The Court allowed mana whenua evidence to be presented at length and for our tikanga to be observed in the Court. The Court reserved its decision so it will take some time before it is issued.
Twice during the hearing the judge mentioned securing an injunction from the High Court to enforce the out of court settlement. Russell McVeagh (our counsel for this case) are now preparing an application to be filed in the High Court within the next few days. Carrington Farms has formally been put on notice in this respect and we are awaiting their response.
When we met with Chris Finlayson about the foreshore and seabed I pointed out to him the urgent need for better legislative protection for our wāhi tapu.
4. Foreshore and Seabed replacement legislation – more battling… National government consultation 9 May at Ngā Tai Tokorua, Taipā School 7pm to 9pm
There was a good turnout for this hui. There were a number of speakers and each in their own way reminded the Attorney General, Chris Finlayson, that his present proposal is unacceptable and that all the foreshore and seabed belong to Māori.
I managed to get there too. I was able to present our declaration of mana whenua/mana moana publicly notified last month and included in last month’s mailout. I’ve included it again this month. I also presented the resolution passed at the National Iwi Chairs Forum the day before this hui. It advised that the current proposal is not acceptable and there remained a lot of work to do to bring it to a level that is acceptable to the hapū who are mana whenua/mana moana for the foreshore and seabed throughout the country.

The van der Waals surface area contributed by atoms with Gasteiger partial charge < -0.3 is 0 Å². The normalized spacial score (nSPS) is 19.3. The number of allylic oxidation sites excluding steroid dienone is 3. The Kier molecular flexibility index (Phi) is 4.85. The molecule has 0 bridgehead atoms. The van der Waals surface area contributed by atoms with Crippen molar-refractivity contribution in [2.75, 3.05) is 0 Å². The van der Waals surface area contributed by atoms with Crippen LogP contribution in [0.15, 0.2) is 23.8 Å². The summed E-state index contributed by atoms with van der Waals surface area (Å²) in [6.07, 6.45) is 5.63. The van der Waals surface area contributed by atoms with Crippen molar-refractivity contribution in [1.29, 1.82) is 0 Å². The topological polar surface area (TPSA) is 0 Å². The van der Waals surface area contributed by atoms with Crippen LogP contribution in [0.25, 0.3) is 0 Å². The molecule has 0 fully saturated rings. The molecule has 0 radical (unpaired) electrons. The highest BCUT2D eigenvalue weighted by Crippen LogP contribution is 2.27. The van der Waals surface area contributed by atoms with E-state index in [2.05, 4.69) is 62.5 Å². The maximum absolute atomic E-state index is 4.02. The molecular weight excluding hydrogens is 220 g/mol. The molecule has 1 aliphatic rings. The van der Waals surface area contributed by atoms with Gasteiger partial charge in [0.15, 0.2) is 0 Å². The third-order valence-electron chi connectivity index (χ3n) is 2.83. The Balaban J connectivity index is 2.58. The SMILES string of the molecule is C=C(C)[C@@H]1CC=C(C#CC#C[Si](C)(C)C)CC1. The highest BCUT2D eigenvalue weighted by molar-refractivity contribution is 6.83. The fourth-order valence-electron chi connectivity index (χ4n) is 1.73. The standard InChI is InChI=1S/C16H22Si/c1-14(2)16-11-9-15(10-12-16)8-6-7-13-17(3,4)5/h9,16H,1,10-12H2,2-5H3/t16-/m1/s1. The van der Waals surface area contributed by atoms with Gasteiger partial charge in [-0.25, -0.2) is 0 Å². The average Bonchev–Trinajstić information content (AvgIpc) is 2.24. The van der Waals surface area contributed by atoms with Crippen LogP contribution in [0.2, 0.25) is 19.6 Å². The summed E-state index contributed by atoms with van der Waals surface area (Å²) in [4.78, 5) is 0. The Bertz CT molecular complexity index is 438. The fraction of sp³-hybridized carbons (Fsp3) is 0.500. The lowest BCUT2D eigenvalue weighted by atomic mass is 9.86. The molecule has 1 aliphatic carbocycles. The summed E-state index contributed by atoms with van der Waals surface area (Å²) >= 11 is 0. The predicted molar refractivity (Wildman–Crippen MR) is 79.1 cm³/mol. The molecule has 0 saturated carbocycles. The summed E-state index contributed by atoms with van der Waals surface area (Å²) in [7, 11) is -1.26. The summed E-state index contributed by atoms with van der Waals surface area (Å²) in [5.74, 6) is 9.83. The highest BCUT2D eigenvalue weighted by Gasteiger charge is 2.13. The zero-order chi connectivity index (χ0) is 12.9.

I did suggest repealing the Act and replacing it with a commission with a membership made up of half Māori, half Crown and chaired by Māori. It would be charged with ascertaining what each hapū around the coast, as mana whenua, wanted in respect of their foreshore and seabed.
Chris Finlayson undertook to keep working with us on this issue as part of our Deed of Settlement process.
5. National Iwi Leaders Forum, Ōnuku marae, Akaroa, Banks Peninsula, 8-9 May.
Anthony Housham and I attended this for most of the first day. We were present for the deliberations on the foreshore and seabed, whānau ora and fresh water. I have since received the report of the full hui and that is available from the office.
Once again the hui was well attended. Ngāi Tahu compiled excellent reports from each of the working parties and this is also available from our office. As a result several unanimous resolutions were reached covering a wide range of issues. The Constitution Working party has yet to be convened.
The next Forum hui will be at Hopuhopu in August and will be hosted by Tainui. Ngāti Toarangatira will host the one after that in November or December at Takapūwāhia marae in Porirua.
Last month I reported a request from Te Arawa Lakes Trust to come and explain the role and purpose of the National Iwi Chairs Forum. As reported at our last Rūnanga hui, Ngāti Pikiao and Te Arawa looked after me very well. I gave a presentation to about 50 people at Tamatekapua marae on 20 April. It was good to have Te Whānau Moana there as well – my cousin Ngaire Whata and her whānau.
Professor Margaret Mutu
20 May 2010